Aiding and Abetting: A Novel

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Overview

In Aiding and Abetting, the doyenne of literary satire has written a wickedly amusing and subversive novel around the true-crime case of one of England’s most notorious uppercrust scoundrels and the “aiders and abetters” who kept him on the loose.

When Lord Lucan walks into psychiatrist Hildegard Wolf’s Paris office, there is one problem: she already has a patient who says he’s Lucan, the fugitive murderer who bludgeoned his children’s nanny in a botched attempt to kill his ...

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Overview

In Aiding and Abetting, the doyenne of literary satire has written a wickedly amusing and subversive novel around the true-crime case of one of England’s most notorious uppercrust scoundrels and the “aiders and abetters” who kept him on the loose.

When Lord Lucan walks into psychiatrist Hildegard Wolf’s Paris office, there is one problem: she already has a patient who says he’s Lucan, the fugitive murderer who bludgeoned his children’s nanny in a botched attempt to kill his wife. As Dr. Wolf sets about deciding which of her patients, if either, is the real Lucan, she finds herself in a fierce battle of wills and an exciting chase across Europe. For someone is deceiving someone, and it may be the good doctor, who, despite her unorthodox therapeutic method (she talks mainly about her own life), has a sinister past, too.
Exhibiting Muriel Spark’s boundless imagination and biting wit, Aiding and Abetting is a brisk, clever, and deliciously entertaining tale by one of Britain’s greatest living novelists.

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Editorial Reviews

From the Publisher
“Elegant and chilling. . . . A trickily plotted black comedy that reads at once as a morality play and a glittering entertainment.” –The New York Times

“Strangely gripping and gnomically illuminating. . . . Spark has produced one of the best of her sui-generis novels.” –John Updike, The New Yorker

“A killer, his double, a shrink and her lover are the core cast of madcap characters in this gleefully grisly novel. . . . Spark does a remarkable job of weaving wacky personalities and gruesome details into a fast-moving, subversive comedy. . . . This book will make you laugh out loud.” –The Wall Street Journal

Jennifer Braunschweiger
With her customary wit and firm command of language, Sparks weaves a tale equal in intrigue and interest to the events that inspired the novel.
Book Magazine
Washington Post Book Review
Two men, both claiming to be an English lord on the run from the law, show up for psychoanalysis with a fashionable Parisian doctor. Spark continues to astonish.
Michiko Kakutani
[Spark satirizes] the manners and mores (and moral failings) of the aristocracy while creating a trickily plotted black comedy that reads at once as a morality play and a glittering entertainment.
New York Times
San Francisco Examiner-Chronicle
A rare writer...wickedly funny...astonishingly talented...and truly inimitable.
From The Critics
In her latest book, Spark reimagines the real-life disappearance of a notorious British murderer, the seventh Earl of Lucan, and postulates what might have happened after the bloody night that established his infamy. In 1974, "Lucky" Lucan, thinking he was attacking his own wife, bashed in the head of his children's nanny. After discovering that he had killed the wrong woman, Lucan went after his wife, who ultimately managed to escape and summon help. Too late, though: With the aid of a wide network of aristocratic friends, Lucan had vanished. In Spark's deft hands, the improbable then becomes fantastic: Spark picks up the story many years later, when Lucan is the patient of a psychologist in Paris, Hildegard Wolf. But Lucan is not the only one of her patients claiming to be the errant Earl. She is also treating a patient named Walker, who similarly confesses to the crimes. The two men turn out to be entwined in sinister ways, and even Wolf is not who she appears. With her customary wit and firm command of language, Spark weaves a tale equal in intrigue and interest to the events that inspired the novel.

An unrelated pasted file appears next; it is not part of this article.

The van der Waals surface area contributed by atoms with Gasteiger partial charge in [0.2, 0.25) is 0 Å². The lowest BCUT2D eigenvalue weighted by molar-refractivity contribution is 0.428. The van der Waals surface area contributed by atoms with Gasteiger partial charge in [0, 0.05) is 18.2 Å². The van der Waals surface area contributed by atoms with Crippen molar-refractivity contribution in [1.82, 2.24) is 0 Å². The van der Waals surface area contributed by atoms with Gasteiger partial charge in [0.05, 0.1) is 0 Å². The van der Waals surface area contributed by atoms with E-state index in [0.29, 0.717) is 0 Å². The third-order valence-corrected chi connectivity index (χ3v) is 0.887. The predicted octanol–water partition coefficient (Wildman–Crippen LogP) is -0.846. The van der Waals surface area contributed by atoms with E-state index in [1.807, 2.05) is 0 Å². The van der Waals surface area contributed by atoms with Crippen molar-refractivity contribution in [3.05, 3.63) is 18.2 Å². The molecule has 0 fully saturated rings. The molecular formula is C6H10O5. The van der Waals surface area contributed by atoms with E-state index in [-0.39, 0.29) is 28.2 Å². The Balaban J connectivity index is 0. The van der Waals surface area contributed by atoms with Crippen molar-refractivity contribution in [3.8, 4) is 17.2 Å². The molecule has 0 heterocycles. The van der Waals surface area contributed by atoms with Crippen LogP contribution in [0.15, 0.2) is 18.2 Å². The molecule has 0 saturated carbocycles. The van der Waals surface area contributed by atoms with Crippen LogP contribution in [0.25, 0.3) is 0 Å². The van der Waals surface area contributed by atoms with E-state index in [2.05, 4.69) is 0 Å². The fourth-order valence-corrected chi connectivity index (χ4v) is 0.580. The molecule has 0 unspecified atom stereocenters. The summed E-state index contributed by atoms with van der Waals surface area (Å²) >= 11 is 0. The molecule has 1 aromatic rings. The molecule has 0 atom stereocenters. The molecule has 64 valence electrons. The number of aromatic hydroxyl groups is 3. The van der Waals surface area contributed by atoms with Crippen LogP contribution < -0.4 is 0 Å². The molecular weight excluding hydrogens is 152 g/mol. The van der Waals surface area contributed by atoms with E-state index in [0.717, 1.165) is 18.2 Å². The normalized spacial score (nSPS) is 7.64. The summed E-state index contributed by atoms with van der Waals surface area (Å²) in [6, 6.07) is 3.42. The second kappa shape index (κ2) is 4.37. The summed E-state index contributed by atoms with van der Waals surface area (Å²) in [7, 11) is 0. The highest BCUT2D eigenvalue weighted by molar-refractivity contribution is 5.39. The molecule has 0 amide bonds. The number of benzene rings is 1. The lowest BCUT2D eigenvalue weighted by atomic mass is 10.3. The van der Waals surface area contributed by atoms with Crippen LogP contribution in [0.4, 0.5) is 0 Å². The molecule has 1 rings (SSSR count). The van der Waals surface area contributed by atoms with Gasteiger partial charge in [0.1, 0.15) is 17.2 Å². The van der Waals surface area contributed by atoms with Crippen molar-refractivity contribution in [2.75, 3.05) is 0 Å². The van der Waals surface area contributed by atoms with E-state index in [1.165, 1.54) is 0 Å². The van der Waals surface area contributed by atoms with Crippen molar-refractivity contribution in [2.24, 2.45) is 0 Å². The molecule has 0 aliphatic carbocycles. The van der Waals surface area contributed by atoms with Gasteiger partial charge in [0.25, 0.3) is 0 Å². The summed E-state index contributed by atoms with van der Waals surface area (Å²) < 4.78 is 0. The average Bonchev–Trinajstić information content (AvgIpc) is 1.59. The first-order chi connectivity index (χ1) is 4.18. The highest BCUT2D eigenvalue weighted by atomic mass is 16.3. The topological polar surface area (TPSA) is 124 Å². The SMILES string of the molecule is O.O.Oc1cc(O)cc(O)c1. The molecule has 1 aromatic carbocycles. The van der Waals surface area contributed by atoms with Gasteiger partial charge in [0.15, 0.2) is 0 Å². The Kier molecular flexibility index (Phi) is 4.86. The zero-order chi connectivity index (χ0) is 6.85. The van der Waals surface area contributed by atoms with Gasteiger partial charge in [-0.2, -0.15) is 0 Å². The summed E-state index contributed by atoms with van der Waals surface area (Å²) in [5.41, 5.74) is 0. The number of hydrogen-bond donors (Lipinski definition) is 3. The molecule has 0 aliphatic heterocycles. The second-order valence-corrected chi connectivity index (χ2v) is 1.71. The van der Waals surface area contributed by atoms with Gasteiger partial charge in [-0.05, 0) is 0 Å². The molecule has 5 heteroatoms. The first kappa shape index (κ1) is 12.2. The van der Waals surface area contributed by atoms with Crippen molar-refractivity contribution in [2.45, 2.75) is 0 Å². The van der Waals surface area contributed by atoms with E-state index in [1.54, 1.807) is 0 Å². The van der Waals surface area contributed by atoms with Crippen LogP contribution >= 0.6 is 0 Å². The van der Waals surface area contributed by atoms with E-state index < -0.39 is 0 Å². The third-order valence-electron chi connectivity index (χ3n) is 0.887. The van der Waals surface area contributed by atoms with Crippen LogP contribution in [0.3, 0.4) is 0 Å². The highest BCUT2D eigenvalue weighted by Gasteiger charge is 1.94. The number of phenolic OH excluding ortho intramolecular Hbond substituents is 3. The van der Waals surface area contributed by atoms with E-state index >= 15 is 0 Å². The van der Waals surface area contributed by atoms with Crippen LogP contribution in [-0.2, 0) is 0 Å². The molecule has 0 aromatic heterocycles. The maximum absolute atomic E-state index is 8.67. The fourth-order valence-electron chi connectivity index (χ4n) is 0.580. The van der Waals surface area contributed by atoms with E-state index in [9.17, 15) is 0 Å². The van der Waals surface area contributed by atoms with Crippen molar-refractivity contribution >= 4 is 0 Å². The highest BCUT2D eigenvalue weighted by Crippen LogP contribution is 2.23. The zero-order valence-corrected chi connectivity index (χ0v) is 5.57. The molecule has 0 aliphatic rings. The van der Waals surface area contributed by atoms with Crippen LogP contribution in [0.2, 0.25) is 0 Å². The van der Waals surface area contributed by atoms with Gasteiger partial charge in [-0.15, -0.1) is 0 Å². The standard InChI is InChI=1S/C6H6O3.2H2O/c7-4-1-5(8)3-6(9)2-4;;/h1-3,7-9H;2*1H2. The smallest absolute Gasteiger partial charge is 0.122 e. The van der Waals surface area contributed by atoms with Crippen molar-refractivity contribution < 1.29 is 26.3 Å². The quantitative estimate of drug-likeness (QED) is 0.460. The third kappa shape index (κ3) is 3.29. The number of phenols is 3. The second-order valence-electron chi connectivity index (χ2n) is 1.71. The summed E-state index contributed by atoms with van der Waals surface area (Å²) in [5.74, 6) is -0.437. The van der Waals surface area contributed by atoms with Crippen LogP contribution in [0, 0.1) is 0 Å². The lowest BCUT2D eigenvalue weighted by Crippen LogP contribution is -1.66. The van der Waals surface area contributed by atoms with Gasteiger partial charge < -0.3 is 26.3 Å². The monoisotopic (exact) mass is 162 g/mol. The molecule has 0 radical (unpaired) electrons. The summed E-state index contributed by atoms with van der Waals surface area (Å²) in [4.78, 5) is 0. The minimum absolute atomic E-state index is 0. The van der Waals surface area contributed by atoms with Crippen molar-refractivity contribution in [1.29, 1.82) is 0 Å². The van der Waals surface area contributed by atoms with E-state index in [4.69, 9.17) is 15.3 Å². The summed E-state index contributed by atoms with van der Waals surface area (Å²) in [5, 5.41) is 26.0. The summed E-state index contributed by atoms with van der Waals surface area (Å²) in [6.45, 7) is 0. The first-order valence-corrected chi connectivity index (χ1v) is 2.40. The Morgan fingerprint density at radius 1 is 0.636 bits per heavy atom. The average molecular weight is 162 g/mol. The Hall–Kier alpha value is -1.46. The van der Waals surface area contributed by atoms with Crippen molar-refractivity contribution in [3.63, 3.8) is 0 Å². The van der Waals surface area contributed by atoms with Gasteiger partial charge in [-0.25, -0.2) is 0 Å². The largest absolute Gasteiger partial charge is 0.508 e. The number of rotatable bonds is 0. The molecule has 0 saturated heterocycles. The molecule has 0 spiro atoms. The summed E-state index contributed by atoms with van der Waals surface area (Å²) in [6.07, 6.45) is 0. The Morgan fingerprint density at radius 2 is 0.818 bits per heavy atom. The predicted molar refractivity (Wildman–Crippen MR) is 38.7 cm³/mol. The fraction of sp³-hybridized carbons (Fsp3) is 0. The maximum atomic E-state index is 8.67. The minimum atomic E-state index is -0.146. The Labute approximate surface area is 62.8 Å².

—Jennifer Braunschweiger

Publishers Weekly - Publisher's Weekly
Terse, astringent and blessed with a wicked satiric wit, Spark has been casting a jaundiced eye on British society in more than 20 works of fiction, including Memento Mori and The Prime of Miss Jean Brodie. Here she spins an inspired "what-if" scenario on the criminal career of the notorious seventh Earl of Lucan, convicted in absentia in 1974 of bludgeoning his children's nanny to death and severely wounding his wife, before eluding the police and leaving the country. It was clear at the time, Spark reminds readers, that "Lucky" Lucan could not have avoided capture unless he was liberally supplied with funds, undoubtedly by other members of the arrogant aristocracy who considered class loyalty more important than justice, and whose warped morality convinced them that they were above the law. Spark's ingenious plot, set in the present, features two men who identify themselves as the fugitive Lucan when they (separately) consult a notorious Paris psychiatrist, Hildegard Wolf. Wolf's unconventional methods have made her famous, but in this case she is bewildered by the situation until one of the men threatens her with blackmail. Lucan, it turns out, is not the only one with blood on his hands. Wolf was born Beate Pappenheim in Bavaria, and under that name perpetrated a notorious scam in which she passed herself off as a stigmatic, creating her "wounds" with her menstrual blood. After soliciting contributions to perform "miracles," she absconded with millions. As the narrative unfolds, the reader is immersed in a puzzling maze with three characters who are all imposters and fraudsDone of whom is a murderer, too. Only a writer of Spark's caliber could get away with the coincidences in the blatantly manipulated plot but, then again, she writes brilliantly about the criminal mind. (Feb. 20) Copyright 2000 Cahners Business Information.